There was a curious appropriateness in James Russell Lowells Harvard commemoration "Ode," delivered three months after Lincolns death. It was in praise of Lincoln, most un-Harvard like of men, a new human type, "Not forced to frame excuses for his birth, / Fed from within with all the strength he needs." The nation had "Wept with the passion of an angry grief" at his death. In him Nature had shaped a "hero new," / "Wise, steadfast in the strength of God, and true / How beautiful to see / Once more a shepherd of mankind indeed." It was presumptuous to praise him.
He knew to bide his time,
And can his fame abide,
Still patient in his simple faith sublime,
Till the wise years decide.
Our children shall behold his fame.
The kindly-earnest, brave, foreseeing man,
Sagacious, patient, dreading praise, not blame,
New birth of our new soil, the first American.
"The first American" had been a phrase reserved for Washington. At least Washington had been praised as "first in war, first in peace, and first in the hearts of his countrymen." So different in so many ways, the two men were perhaps most alike in their patient enduring-ness; their courage and perseverance in the face of what often seemed insurmountable adversities. It is difficult to doubt that America would not have, in time, won its independence from Great Britain if there had been no Washington or if he had been mortally wounded in his first major engagement with the British forces--say, at the Battle of Kips Bay, where he so recklessly risked his life, trying to rally his fleeing soldiers. Certainly it is as safe as any historical generalization to say that the nation which would have emerged from a Washington-less revolution would have been very different from the one that did, indeed, it might well not even have been a single nation. By the same token it is very hard to believe that the North could have won the Civil War, restored the Union, and ended slavery without Lincolns leadership. Washington was as essential to the nations birth as Lincoln to its rebirth. Seen in another perspective~ Lincoln finished the work that Washington had begun in the sense that, as we have argued, the nation could not truly "begin" until the cruel paradox of slavery in "the land of the free" had been eradicated.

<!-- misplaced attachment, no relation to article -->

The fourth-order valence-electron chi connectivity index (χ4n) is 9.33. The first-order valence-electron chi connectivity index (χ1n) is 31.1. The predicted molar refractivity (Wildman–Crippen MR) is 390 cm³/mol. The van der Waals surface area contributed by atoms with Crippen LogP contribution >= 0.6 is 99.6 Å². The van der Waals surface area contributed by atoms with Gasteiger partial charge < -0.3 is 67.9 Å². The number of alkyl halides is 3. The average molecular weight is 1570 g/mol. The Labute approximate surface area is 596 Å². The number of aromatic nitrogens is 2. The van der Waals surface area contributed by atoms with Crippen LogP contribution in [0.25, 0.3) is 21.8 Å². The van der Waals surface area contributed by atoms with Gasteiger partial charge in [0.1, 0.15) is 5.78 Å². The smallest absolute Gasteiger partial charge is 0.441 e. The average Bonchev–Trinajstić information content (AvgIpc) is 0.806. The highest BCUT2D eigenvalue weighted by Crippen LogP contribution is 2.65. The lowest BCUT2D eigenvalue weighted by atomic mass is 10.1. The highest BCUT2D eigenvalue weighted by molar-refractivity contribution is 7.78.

How much Lincoln bore! Foremost, the Army of the Potomac. That was his cross. One thinks of the Peninsula campaign alone, of McClellans arrogance and insolence, his numerous dispatches implying that Lincoln had sabotaged his efforts and that the lives of thousands of men had been sacrificed in vain by a heartless and indifferent government. The hours of waiting for news, so often bad, from one battlefield or another were undoubtedly the most wearing hours of his presidency. In addition to the incompetence of successive commanding generals of the Army of the Potomac, Lincoln had to endure the petty rivalries and bickerings in his own Cabinet, disputes that set Chase against Stanton and Welles against both, and the intrigues within his own party as congressional leaders attempted to undermine his authority and usurp his powers; the remorseless venom of the Democratic press, the subversive activities of the Copperheads, and the angry clamors of the abolitionists at his dilatoriness in proclaiming emancipation. Horace Greeley set himself up as the publicly proclaimed conscience of the President, and even such staunch supporters as Carl Schurz burdened him with their doubts and criticisms. It is probably not too much to say that at one time or another during the course of the war virtually every American living north of the Mason-Dixon Line questioned either Lincolns motives or his ability to discharge the vast and complex duties of his office, sometimes both.
In addition to the tribulations that fell upon him in consequence of his formal political responsibilities, Lincoln suffered in his personal life, first and most acutely in the death in 1862 of his adored son Willie and then in the erratic behavior of his wife. Mary Todd, always a difficult and demanding woman, became increasingly eccentric after the death of her son. Her eccentricity took the form, among others, of running up wildly extravagant bills for her personal wardrobe and for furnishings for the White House, bills that exceeded Lincolns ability to pay. His wifes state of mind was more distressing to the President than the embarrassment of the bills themselves, which were given wide publicity by his political enemies.
Finally, it has been often noted how much Lincoln suffered over the terrible casualty lists that followed every major battle. They perhaps took the most terrible psychic toll of all. Not surprisingly his health was often bad, and he was frequently troubled by nightmares. Indeed, his dreams were a special source of interest to him, and as we have seen, he often reflected on their meaning. Undoubtedly his humor, so often criticized as coarse or inappropriate, preserved his life and sanity. It was an essential antidote to the strain of morbidity in his nature.